Chronology - TORPEDO IN WORD AND PICTURE
RISE OF RIJEKA AND THE FIRST BIG FOUNDRY
The foundry was founded in the lively industrial climate at the beginning of the 1850s, but it did not work well until 1858, when an English engineer Robert Whitehead came from Trieste and started producing big ship engines for the Austrian Navy.
ANTECEDENT OF TORPEDO – "COAST GUARD"
Frigate captain, Giovanni Biagio Luppis (Ivan Vukić or Vukičević) came up with the idea of the “coast guard“, an explosive boat for the defence of the coast, which he unsuccessfully offered to the Ministry of War in Vienna.
STABILIMENTO TECNICO FIUMANO
Captain Luppis joined with the engineer Robert Whitehead, the director of Stabilimento tecnico fiumano in attempt to develop the new weapon. The man who connected them was the retired lieutenant colonel and the future mayor Giovanni Ciotta, who participated in the project as the manager.
In 1865 Whitehead already gave up Luppis’s concept and started from scratch – instead of exploding boat, he developed an explosive “fish” which looked like tuna and moved under the surface. Torpedo was first called the “mine-ship” (Minenschiff) and it was presented to the Austrian Navy committee on 20 December 1866.
SUCCESS – PARIS WORLD’S FAIR
At the Paris World’s Fair, Whitehead presented an engine he built for the Erzherzog Ferdinand Max ship, which fought at the Battle of Vis. He was also awarded in Paris in 1899 and 1900.
Among Whitehead’s greatest inventions was the depth regulator which keeps the torpedo at a constant depth. It was developed in the 1870s and did not change much by the mid-20th century. Whitehead called it “my secret” and did not even want to patent it for fear of uncovering.
HUNDREDS OF TORPEDOES
In September and October of 1870 more than a hundred torpedoes were launched. Their average speed was 7 kn and their reach 500 m. At the beginning, the Ministry of War technical committee thought them adequate only for destroying unmoving targets.
The Navy workshops in Woolwich started producing torpedoes with two propellers. They used Whitehead’s concession, and they had a deal to share new innovations. In Rijeka, two counter-rotating propellers enabled better maintenance of the course.
TORPEDOFABRIK WHITEHEAD & COMP.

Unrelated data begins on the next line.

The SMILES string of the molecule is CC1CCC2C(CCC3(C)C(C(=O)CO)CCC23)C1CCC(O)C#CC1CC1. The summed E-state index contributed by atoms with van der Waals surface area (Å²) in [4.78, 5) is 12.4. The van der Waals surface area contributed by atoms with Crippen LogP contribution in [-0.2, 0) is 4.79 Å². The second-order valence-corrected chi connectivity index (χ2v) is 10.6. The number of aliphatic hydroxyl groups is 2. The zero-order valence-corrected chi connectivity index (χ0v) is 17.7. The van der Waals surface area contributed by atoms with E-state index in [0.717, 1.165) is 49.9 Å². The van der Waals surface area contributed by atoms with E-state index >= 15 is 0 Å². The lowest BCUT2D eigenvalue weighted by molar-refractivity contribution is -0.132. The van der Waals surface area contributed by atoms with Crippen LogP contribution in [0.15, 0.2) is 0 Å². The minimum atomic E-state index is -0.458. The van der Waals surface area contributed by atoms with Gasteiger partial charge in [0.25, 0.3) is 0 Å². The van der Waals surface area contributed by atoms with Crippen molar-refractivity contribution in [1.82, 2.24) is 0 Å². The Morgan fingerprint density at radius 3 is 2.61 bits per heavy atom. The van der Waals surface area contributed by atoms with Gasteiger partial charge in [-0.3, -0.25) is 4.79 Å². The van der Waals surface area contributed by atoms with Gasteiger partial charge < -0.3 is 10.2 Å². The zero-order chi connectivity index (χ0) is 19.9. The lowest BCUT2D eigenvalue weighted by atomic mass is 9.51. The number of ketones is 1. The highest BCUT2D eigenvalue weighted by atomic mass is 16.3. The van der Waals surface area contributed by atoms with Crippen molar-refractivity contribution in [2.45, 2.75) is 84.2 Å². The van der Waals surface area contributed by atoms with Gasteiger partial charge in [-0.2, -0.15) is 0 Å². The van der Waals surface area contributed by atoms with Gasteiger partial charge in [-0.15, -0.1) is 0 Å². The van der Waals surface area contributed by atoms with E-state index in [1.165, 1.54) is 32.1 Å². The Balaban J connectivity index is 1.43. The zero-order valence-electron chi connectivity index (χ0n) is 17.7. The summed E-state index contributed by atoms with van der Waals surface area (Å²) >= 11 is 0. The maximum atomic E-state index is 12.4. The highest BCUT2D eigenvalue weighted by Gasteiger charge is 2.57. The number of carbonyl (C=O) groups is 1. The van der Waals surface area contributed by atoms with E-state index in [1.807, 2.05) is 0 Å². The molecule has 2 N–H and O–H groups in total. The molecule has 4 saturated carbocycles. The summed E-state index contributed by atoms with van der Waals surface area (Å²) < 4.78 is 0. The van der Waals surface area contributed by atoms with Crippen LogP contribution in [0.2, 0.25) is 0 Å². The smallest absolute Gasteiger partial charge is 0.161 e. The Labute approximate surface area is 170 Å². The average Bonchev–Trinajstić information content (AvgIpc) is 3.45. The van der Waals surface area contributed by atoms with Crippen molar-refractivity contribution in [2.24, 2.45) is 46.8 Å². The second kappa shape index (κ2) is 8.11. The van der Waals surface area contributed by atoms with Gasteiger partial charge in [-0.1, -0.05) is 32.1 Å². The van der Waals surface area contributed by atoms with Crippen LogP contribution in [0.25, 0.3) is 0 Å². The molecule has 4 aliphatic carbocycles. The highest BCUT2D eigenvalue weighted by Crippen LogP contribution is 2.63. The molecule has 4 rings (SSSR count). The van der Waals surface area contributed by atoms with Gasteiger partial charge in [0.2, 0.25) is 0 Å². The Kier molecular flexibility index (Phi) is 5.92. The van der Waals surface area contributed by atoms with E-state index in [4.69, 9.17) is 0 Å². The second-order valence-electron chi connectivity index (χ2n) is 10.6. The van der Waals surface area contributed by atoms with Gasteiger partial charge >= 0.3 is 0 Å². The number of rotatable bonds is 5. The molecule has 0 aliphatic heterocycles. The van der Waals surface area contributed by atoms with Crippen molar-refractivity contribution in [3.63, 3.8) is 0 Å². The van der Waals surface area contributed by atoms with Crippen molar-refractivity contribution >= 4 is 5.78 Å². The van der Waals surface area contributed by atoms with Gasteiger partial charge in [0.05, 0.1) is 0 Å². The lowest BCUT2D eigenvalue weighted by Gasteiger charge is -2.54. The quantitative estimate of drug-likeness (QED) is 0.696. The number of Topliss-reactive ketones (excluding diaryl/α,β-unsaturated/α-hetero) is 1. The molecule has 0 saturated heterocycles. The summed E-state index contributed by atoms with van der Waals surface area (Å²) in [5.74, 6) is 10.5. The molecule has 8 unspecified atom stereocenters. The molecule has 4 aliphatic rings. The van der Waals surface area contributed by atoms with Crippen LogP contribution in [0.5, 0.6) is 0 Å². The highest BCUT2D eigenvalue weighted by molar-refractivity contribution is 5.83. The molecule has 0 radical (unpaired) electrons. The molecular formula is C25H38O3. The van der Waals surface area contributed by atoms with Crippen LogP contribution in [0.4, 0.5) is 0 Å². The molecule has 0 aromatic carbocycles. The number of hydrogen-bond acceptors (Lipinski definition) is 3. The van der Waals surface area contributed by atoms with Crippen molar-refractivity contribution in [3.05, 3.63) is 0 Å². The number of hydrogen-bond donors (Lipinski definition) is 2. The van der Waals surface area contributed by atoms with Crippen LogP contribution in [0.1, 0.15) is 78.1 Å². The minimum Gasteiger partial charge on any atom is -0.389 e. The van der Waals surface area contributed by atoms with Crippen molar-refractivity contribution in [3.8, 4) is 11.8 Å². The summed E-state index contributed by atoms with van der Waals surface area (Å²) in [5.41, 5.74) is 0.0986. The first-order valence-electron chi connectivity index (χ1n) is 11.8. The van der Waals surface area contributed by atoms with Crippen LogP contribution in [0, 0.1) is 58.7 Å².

Robert Whitehead bought, together with his son-in-law, Stabilimento tecnico Fiumano and he renamed it Torpedofabrik Whitehead & Comp.
Instead of his own two-cylinder steam engines, Whitehead started using Brotherhood’s three-cylinder radial engine, which he improved in his factory. It raised the speed of the torpedo significantly.
MANY COUNTRIES BUY TORPEDOES IN RIJEKA
Representatives of governments and navies of many countries came to Rijeka. At one dinner at Whitehead’s, there were representatives of 18 countries who spoke in 8 languages, and some of their countries were at war at the time.
Whitehead sold torpedoes to many countries: 254 to England, 250 to Russia, 218 to France, 203 to Germany, 100 to Austria-Hungary, 83 to Denmark and 70 to Italy. Other buyers were Argentina, Belgium, Greece, Portugal and others.
BIGGER AND MORE POWERFUL TORPEDOES
Whitehead increased the calibre of the torpedo from 356 and 381 mm to 450 mm and soon to 533 mm. This also increased the air reservoir, which enabled greater speed and reach. Because of the high pressure, air reservoirs were built of steel.
BRANCHES AND CONCESSIONS
The USA bought Whitehead’s concession rights on torpedoes fuelled by cold compressed air. A branch office in Weymouth was established, along with the one in Newport, USA. Others, like Schwarzkopf, the biggest competitor in Rijeka, produced the same torpedoes, with or without the concession.
Ludovico Obry from Trieste developed and patented his own gyroscope for directing the torpedo. Obry at first worked at Stabilimento tecnico Triestino and then, from 1883 to 1885 in Whitehead’s factory in Rijeka. His invention was developed further by the end of the century – a mechanic called Czerny improved it and adjusted it for incorporation into torpedo.
NEW BRITISH OWNERS
The factory in Rijeka became a joint stock company Torpedo Fabrik Whitehead und Co Aktiengeselschaft. At the court in Rijeka, it was registered in English, Italian and Hungarian. Georg Hoyos’s son Edgar became the managing director.
INCREASE OF SPEED AND RANGE
The production of 533 calibre torpedo – which was already being produced in Woolwich – began in Rijeka.
When they added burning paraffin, at the range of 4000 m the speed of torpedo rose to 26 kn. A completely new engine was produced, with two slanted cylinders, and the star-shaped engine was abandoned.
NEW AGE – NEW OWNERS
Orlando family from Livorno took over the Torpedofabrik and turned it into Silurificio Whitehead. The Ciano family, a powerful family which gave two ministers and two admirals, also from Livorno, had an important role as well. Admiral Arturo Ciano was important in Rijeka’s factory management.
First launching station in the world with a catapult for aerial torpedo was built, and test flights were also made above the bay of Rijeka. Torpedo is fired in low flight, 50 to 100 m above ground, at the speed of 200 km/h.
FACTORY IN RUINS
Demolished factory got a new name, Jadran, but at the end of 1947 it was renamed after Yugoslav politician Aleksandar Ranković. In 1953 it became the Engine Factory Torpedo. The post-war production of torpedoes lasted for 20 years, but it was kept secret – all we know is that approximately 350 torpedoes were made. The range of the TZR 533 mm torpedo was 12 km and its speed was 40 kn.
A VIEW OF THE FACTORY FROM THE AIR
A hundred years after the first experiments, the factory stopped producing torpedoes. It continued making engines, from the small Aran to the large ship engines. It also produced tractor and lorry engines until 1990s.